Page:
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OK Dr. Brian I'll give other brewers on the forum responses based only on what I've heard from you and Rick Beer not on my own brewing experience. Why would  I offer any info that challenges or conflicts with what you guys say.An open mind that's a good one. And pleasant I'm very pleasant but I know there's no reason to over condion my beer if its ready to drink and I plan on drinking it in the near future. By the way have you made any lagers? Have a great day!                                                                                                                                                                                                                                                                                                                              

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No, my wife is a Doctor at a large hospital. I just have a Masters plus 60 post graduate credits in Biology, and have been teaching for 34 years. Never finished my final thesis for a doctorate. Moreover, please NEVER respond to any of my posts again. You are beyond condescending and disrespectful. This web site is about sharing ideas, and brewing in a friendly and congenial atmosphere. Obviously tolerance, respect, acceptance and civility are beyond you. Good day to you!  I apologize to the MB moderators and other good folks on this web site.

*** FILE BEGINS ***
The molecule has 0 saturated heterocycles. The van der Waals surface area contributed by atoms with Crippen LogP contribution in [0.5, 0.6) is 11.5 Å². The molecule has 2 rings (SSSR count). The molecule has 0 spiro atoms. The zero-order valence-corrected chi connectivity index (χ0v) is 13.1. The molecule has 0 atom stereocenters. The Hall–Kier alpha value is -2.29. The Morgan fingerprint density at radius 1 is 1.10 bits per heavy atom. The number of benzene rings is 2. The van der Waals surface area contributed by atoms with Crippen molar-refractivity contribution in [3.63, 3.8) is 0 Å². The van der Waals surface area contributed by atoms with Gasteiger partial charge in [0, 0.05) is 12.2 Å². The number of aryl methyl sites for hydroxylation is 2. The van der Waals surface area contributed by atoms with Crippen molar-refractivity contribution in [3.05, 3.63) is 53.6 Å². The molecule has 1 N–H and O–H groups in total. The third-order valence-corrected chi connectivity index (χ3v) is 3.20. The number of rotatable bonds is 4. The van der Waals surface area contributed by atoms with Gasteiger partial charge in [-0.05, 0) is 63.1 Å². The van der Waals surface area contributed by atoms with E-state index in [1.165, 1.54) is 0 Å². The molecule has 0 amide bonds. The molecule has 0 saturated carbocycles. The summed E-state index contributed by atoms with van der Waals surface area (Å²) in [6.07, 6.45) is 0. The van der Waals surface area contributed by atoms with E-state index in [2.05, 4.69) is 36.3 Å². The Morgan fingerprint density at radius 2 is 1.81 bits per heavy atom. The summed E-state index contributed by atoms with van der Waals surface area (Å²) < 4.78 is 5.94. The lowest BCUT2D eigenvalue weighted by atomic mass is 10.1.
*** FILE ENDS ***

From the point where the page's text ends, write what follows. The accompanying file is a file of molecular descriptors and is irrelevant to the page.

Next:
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Sorry you feel that way Brian but we  live in the United States of America, at least I know I do,  where we have freedom of speech. We  have the choice to respond or not to respond. I spoke to you with the same respect you gave me. If you mention something that sounds absurd  or accurate,  to my knowledge I have the right to respond to you the same way. I guess you feel by giving me your resume that allows you to say what you want but i can't respond. If you dont want a response you won't like or agree with i suggest not posting anything because this is not THE MR.BEER FORUM ACCORDING TO BRIAN. This particular discussion forum is for new brewers correct? If you suggest ridiculously long conditioning times whether its true in your eyes or not does that sound inspirational or motivational to a brand new brewer? A 3.7 or 4.7% beer? Come on ,and mentioning drinking beer at 65 degrees to a new brewer? Then getting your feathers ruffled because I bring it to your attention. Maybe respondents up to this point have walked on egg shells when they've responded to your posts  and now your upset because I don't. I call them how I see them,and the words I speak mean as much as yours. Now go put that 6 month conditioned beer in the fridge already! Relax!  Have a wonderful evening!